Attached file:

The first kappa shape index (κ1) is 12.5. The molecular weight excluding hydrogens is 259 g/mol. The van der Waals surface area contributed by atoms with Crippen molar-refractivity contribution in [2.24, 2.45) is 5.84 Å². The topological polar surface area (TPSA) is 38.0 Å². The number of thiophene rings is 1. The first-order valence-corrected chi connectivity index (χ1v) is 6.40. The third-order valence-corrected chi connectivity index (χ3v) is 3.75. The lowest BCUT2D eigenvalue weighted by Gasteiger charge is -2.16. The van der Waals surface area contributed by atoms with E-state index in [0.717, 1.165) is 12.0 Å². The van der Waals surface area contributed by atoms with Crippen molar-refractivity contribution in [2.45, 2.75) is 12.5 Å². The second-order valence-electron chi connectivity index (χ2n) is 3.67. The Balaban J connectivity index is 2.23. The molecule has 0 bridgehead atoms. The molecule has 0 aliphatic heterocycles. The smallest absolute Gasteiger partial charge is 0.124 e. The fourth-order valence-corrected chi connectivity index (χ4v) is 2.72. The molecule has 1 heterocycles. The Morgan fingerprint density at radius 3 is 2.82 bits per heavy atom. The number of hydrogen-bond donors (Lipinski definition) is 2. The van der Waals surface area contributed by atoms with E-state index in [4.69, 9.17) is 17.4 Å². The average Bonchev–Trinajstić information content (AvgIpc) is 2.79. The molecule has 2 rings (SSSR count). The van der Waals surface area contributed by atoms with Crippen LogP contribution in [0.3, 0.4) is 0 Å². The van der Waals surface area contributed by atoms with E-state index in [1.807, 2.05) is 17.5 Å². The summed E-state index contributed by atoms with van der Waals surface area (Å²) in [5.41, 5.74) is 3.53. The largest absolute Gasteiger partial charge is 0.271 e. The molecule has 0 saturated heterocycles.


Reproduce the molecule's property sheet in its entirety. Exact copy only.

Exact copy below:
The first kappa shape index (κ1) is 12.5. The molecular weight excluding hydrogens is 259 g/mol. The van der Waals surface area contributed by atoms with Crippen molar-refractivity contribution in [2.24, 2.45) is 5.84 Å². The topological polar surface area (TPSA) is 38.0 Å². The number of thiophene rings is 1. The first-order valence-corrected chi connectivity index (χ1v) is 6.40. The third-order valence-corrected chi connectivity index (χ3v) is 3.75. The lowest BCUT2D eigenvalue weighted by Gasteiger charge is -2.16. The van der Waals surface area contributed by atoms with E-state index in [0.717, 1.165) is 12.0 Å². The van der Waals surface area contributed by atoms with Crippen molar-refractivity contribution in [2.45, 2.75) is 12.5 Å². The second-order valence-electron chi connectivity index (χ2n) is 3.67. The Balaban J connectivity index is 2.23. The molecule has 0 bridgehead atoms. The molecule has 0 aliphatic heterocycles. The smallest absolute Gasteiger partial charge is 0.124 e. The fourth-order valence-corrected chi connectivity index (χ4v) is 2.72. The molecule has 1 heterocycles. The Morgan fingerprint density at radius 3 is 2.82 bits per heavy atom. The number of hydrogen-bond donors (Lipinski definition) is 2. The van der Waals surface area contributed by atoms with E-state index in [4.69, 9.17) is 17.4 Å². The average Bonchev–Trinajstić information content (AvgIpc) is 2.79. The molecule has 2 rings (SSSR count). The van der Waals surface area contributed by atoms with Crippen LogP contribution in [0.3, 0.4) is 0 Å². The van der Waals surface area contributed by atoms with E-state index in [1.807, 2.05) is 17.5 Å². The summed E-state index contributed by atoms with van der Waals surface area (Å²) in [5.41, 5.74) is 3.53. The largest absolute Gasteiger partial charge is 0.271 e. The molecule has 0 saturated heterocycles.